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Open Access Research article

A survey of putative secreted and transmembrane proteins encoded in the C. elegans genome

Jinkyo Suh and Harald Hutter*

Author Affiliations

Department of Biological Sciences, Simon Fraser University, Burnaby, BC, Canada

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BMC Genomics 2012, 13:333  doi:10.1186/1471-2164-13-333

Published: 23 July 2012

Abstract

Background

Almost half of the Caenorhabditis elegans genome encodes proteins with either a signal peptide or a transmembrane domain. Therefore a substantial fraction of the proteins are localized to membranes, reside in the secretory pathway or are secreted. While these proteins are of interest to a variety of different researchers ranging from developmental biologists to immunologists, most of secreted proteins have not been functionally characterized so far.

Results

We grouped proteins containing a signal peptide or a transmembrane domain using various criteria including evolutionary origin, common domain organization and functional categories. We found that putative secreted proteins are enriched for small proteins and nematode-specific proteins. Many secreted proteins are predominantly expressed in specific life stages or in one of the two sexes suggesting stage- or sex-specific functions. More than a third of the putative secreted proteins are upregulated upon exposure to pathogens, indicating that a substantial fraction may have a role in immune response. Slightly more than half of the transmembrane proteins can be grouped into broad functional categories based on sequence similarity to proteins with known function. By far the largest groups are channels and transporters, various classes of enzymes and putative receptors with signaling function.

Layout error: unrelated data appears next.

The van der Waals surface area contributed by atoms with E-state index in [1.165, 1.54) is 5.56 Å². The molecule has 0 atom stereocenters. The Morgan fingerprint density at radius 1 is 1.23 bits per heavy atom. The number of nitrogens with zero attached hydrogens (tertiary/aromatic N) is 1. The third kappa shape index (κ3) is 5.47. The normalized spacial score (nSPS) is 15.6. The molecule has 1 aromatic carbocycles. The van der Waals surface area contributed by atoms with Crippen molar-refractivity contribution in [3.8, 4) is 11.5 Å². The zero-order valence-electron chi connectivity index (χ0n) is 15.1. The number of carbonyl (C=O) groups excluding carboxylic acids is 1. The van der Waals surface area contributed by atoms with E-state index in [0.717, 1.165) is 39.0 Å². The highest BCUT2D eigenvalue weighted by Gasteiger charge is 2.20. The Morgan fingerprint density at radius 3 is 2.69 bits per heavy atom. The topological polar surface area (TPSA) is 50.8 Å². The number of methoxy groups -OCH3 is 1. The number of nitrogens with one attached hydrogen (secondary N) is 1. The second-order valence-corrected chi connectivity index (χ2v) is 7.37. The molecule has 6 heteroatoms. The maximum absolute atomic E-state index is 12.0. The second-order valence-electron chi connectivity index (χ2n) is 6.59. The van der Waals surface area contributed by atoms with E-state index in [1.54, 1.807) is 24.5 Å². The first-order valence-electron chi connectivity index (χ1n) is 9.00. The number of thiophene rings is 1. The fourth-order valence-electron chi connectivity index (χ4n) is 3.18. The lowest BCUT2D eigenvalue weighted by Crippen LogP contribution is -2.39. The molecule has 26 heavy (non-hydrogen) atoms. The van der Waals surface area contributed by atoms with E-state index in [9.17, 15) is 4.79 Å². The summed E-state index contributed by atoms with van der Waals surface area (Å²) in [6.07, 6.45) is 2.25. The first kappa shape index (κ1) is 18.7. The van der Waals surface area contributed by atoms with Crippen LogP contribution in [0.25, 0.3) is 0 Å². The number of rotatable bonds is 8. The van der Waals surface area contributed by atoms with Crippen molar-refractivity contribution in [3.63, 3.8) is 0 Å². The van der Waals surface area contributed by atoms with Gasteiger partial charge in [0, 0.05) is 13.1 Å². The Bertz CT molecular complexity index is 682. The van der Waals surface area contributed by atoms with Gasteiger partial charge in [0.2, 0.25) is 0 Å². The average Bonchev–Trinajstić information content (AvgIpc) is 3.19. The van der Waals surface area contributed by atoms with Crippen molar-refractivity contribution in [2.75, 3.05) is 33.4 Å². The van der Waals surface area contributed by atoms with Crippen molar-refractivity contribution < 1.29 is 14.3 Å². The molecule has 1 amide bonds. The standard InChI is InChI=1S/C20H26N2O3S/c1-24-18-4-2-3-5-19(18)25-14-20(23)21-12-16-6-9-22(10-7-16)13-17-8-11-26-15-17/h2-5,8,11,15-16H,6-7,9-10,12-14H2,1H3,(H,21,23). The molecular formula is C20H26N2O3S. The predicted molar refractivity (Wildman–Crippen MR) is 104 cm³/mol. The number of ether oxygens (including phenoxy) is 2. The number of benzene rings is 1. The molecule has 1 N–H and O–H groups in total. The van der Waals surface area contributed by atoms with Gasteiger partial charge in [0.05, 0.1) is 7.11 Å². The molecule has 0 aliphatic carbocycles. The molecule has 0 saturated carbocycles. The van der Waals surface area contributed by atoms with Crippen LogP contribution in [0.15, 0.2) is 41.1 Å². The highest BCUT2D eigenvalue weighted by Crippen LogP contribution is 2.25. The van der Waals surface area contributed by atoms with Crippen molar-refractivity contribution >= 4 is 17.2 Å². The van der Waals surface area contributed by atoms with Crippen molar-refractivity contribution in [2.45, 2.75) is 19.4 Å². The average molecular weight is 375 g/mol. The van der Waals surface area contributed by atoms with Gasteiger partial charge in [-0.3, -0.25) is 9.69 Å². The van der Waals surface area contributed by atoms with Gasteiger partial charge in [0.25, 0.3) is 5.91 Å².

Conclusion

Our analysis provides an overview of all putative secreted and transmembrane proteins in C. elegans. This can serve as a basis for selecting groups of proteins for large-scale functional analysis using reverse genetic approaches.

Keywords:
Caenorhabditis elegans; Secretome, Transmembrane proteins; Genome; Protein domain; Signal peptide